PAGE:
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A Message of the 9th Consultation of United and Uniting Churches, Chennai 2015

Living in Tents: A Message of the 9th Consultation of United and Uniting Churches, Chennai, 25 November - 2 December 2015

28 January 2019

Living in Tents

A Message of the 9th Consultation of United and Uniting Churches, Chennai, 25 November - 2 December 2015

 

Occasion

There were over forty participants from 17 of the 41 United and Uniting Churches (UUC) present in Chennai, India for the 9th consultation called by the World Council of Churches (WCC) Faith and Order Commission (FAO), and hosted by the Church of South India (CSI), Church of North India (CNI) and the Mar Thoma Church which are the Communion of Churches in India.  The theme for the assembly was “Living in Tents:  the Pilgrimage of the United and Uniting churches” (Hebrews 11:9), adapted from the WCC theme: pilgrimage of justice and peace.

Participants included WCC General Secretary, Rev. Dr. Olav Fykse Tveit who provided his reflections and shared in discussion with the representatives about the future and role of UUC in the ecumenical movement, and within the WCC.  Rev. Christopher Ferguson, General Secretary of the World Communion of Reformed Churches, ecumenical staff, the academy, and clergy and staff from the host churches were active participants providing input into the common future of the UUC.  Regrets were received from some member churches and the Chair of FAO, Rev. Dr. Susan Durber who sent written greetings.  Representatives of two churches experienced visa challenges resulting in their absence.

During the days of meeting, the group visited CSI and Mar Thoma congregations, engaged the realities of the Indian context through Bible study and heard presentations on the life, concerns, and ministry of the member churches present.  The wisdom shared in the ministry and program of the churches was well received and a major resource to the consultation.  The sub-themes of pilgrimage, unity, justice, peace, and witness provided the framework for the reports from the churches and for the daily keynote presentations.  The representatives affirmed the necessity to continue hearing and learning from each other as UUC with the common call to engage in organic union and to embrace the intentional movement to unity.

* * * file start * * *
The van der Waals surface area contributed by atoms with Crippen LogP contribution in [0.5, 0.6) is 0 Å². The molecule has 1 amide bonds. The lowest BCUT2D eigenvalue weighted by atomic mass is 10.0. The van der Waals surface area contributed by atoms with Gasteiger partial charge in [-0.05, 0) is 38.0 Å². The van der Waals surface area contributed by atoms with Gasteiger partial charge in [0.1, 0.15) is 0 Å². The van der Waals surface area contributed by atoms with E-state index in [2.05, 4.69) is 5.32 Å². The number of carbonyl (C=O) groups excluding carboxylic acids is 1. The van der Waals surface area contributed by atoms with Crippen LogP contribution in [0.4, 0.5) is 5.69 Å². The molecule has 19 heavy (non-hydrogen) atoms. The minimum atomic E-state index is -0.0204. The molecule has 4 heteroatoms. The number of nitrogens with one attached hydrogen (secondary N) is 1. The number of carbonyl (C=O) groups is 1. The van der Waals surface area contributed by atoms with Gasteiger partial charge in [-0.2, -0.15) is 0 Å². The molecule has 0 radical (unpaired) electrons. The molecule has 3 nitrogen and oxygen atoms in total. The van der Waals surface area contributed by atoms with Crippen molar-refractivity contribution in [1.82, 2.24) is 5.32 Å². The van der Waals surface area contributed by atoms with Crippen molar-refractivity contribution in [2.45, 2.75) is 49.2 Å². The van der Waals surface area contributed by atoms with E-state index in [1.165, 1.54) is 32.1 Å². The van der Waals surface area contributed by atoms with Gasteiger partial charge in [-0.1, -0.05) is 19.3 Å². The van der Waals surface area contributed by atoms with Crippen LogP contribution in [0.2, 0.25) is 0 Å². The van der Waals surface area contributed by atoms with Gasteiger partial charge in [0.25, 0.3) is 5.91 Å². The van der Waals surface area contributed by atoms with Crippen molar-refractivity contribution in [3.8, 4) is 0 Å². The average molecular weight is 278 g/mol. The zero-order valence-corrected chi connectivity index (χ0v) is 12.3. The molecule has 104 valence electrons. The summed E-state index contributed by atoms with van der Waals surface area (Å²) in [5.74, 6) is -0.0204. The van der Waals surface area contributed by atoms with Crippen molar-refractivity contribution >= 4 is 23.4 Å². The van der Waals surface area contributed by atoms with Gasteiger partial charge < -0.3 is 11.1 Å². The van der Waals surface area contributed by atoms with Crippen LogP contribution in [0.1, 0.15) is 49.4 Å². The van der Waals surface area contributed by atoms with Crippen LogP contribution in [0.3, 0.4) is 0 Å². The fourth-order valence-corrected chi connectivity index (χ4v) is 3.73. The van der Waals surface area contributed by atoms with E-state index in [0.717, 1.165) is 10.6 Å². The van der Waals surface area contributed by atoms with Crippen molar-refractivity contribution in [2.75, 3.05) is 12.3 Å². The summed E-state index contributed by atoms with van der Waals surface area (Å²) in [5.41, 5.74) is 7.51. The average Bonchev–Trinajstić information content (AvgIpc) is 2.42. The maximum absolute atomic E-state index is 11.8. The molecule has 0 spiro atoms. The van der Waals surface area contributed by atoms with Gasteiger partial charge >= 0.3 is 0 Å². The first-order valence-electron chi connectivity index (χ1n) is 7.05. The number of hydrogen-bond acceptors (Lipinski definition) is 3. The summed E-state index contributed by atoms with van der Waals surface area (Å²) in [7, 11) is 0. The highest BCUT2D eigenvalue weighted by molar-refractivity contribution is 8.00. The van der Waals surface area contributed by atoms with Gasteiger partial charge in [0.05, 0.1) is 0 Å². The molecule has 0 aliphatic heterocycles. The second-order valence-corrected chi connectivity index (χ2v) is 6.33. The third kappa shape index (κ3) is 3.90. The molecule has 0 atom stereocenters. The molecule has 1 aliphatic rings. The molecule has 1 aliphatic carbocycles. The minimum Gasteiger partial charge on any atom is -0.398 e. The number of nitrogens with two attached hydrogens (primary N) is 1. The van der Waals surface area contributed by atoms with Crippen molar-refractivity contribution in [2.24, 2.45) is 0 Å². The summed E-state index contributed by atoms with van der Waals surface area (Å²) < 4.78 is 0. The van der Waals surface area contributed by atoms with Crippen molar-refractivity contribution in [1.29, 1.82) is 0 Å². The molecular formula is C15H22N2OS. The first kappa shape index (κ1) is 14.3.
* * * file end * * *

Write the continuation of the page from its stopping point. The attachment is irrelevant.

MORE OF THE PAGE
Unity and Diversity

The UUC has a special place in the ecumenical movement.   One of the primary characteristics is the ability to live with differences which are inherent in the union of different denominations. In pursuing organic unity, UUC join with other churches in the light of Christ’s kenosis as they realize that ecclesial identities are fluid realities where the hospitality of Christ’s love can be manifested in unity. UUC are but the occasions ready for further prehension in the uniting process. This inviting and inclusive attitude makes UUC open to the Spirit’s further guidance and ready to embark on new pilgrimage toward the goal of visible unity.

In the uniting deliberations, UUC accumulated experiences of creating space for others in bilateral or multilateral dialogues. These are vital contributions and learnings for the ecumenical community.  While continuously encountering diversities and being challenged by these diversities, UUC are deepening their understandings of unity, even as they learn that each uniting process and union is different.

By trying to be one and the many at the same time, UUC seek to reflect the perichoretic relationship of the Trinity. Therefore, to maintain and strengthen the organic unity in diversity is one of the gifts that UUCs can share with the Church which is encouraged to be open, inviting and self-giving.  Unity is sometimes challenged by the social and cultural diversity unique to the countries where UUC are located.

 

Mission and Solidarity